Want to Improve Your Golf? Cricket? Tennis? Alexander Technique May Be The Answer

Alexander Technique - helping sportspeople for over a hundred years...

"The Alexander Technique will benefit anyone, whether they are an elite athlete or whether they just wish to live life without the aches and pains that many people suffer and accept as part of life. It is a pity that these techniques are not shown to us all at an early age, for I have no doubt that this would alleviate many of the causes of ill health in our communities."
- Greg Chappell, Australian Test Cricketer 1975 - 1984

F.M. Alexander never saw Greg Chappell play, but "he was a great admirer of Don Bradman”. He was “very keen on cricket” and living in London in the 1930s gave him the opportunity to see Bradman play. Perhaps Alexander’s upbringing in Tasmania was part of it, but his admiration for Bradman certainly went deeper than that – “he often used to say how well Bradman used himself while playing”.

The Alexander Technique is today often associated with helping relieve and recover from back pain, neck pain and the like, though it has much wider application than that. It is also practised by many people to help improve their performance in a particular field, such as actors, musicians and sportspeople.

How does the Alexander Technique help sportspeople?

Alexander wrote in the 1930s about a golfer who cannot keep his eyes on the ball, a problem that is still relevant today according to this piece from the NY times in 2012. “Researchers in England set out to determine whether weekend golfers could improve their game through one of two approaches. Some were coached on individual swing technique, while others were instructed to gaze fixedly at the ball before putting. The researchers hoped to learn not only whether looking at the ball affects performance, but also whether where we look changes how we think and feel while in action.” The research found that “a majority are not actually looking where they believe they are looking or for as long as they think”.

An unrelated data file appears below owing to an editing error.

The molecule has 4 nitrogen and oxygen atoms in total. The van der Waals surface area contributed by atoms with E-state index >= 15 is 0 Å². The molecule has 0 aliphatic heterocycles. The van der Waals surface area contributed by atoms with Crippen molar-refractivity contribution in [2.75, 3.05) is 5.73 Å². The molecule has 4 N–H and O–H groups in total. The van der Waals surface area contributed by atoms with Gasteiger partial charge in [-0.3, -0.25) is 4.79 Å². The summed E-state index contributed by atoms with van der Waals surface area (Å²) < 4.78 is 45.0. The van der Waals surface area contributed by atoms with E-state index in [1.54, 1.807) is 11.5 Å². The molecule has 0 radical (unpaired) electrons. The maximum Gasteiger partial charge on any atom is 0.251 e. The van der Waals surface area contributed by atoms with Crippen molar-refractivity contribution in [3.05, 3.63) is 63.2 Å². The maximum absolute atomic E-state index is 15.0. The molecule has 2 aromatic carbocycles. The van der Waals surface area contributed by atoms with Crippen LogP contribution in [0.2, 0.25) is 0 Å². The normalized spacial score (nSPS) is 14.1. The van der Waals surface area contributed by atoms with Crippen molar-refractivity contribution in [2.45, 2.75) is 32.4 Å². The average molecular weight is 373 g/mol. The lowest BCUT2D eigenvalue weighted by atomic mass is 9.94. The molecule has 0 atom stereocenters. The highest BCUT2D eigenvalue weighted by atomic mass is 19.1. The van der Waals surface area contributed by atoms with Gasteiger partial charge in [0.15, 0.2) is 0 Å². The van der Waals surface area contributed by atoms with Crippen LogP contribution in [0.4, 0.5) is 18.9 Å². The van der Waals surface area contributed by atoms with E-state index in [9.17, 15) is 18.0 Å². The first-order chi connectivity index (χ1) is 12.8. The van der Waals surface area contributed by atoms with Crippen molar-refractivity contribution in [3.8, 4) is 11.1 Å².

This was the point of Alexander’s piece on the golfer – we develop a habit; over time the habit will come to feel normal and familiar to us; now it is hard for us to discern what we are actually doing. So we feel, and think, we are doing one thing – keeping our eyes on the ball, or having a relaxed wrist – when in actual fact we may be doing something quite different. So you have a golf lesson where you’re advised to keep your eye on the ball, or relax your wrist. You nod because in your mind you are already doing this, and go away having changed nothing. Progress ceases, and eventually frustration ensues, because despite doing everything ‘perfectly’ as you perceive it, imperfection is still the result.

Alexander developed a technique to address this problem, and he taught people to use their bodies in a reliable, accurate, and confident way. In the process they develop an awareness of what they are actually doing with their body, rather than the unreliable sense associated with the old habits. They are now able to look where they believe they are looking, and performance improves, accuracy improves, and the golf teacher’s mood improves as they now feel their advice is being heard.

Bradman never had Alexander Technique lessons, but he naturally had the awareness that Alexander sought to teach his students - the awareness that leads you to keep your eye on the ball; to keep your wrist relaxed; essentially, to be able to do what you think you’re doing, and what you want to do. And that is why Alexander admired Bradman - he was an example of all that Alexander taught.

Some sporting links. Alexander Technique and...

Sport in general

Bradley Newman teaches the Alexander Technique in Sydney. For more information see alexandersydneywest.com.au or email Bradley on .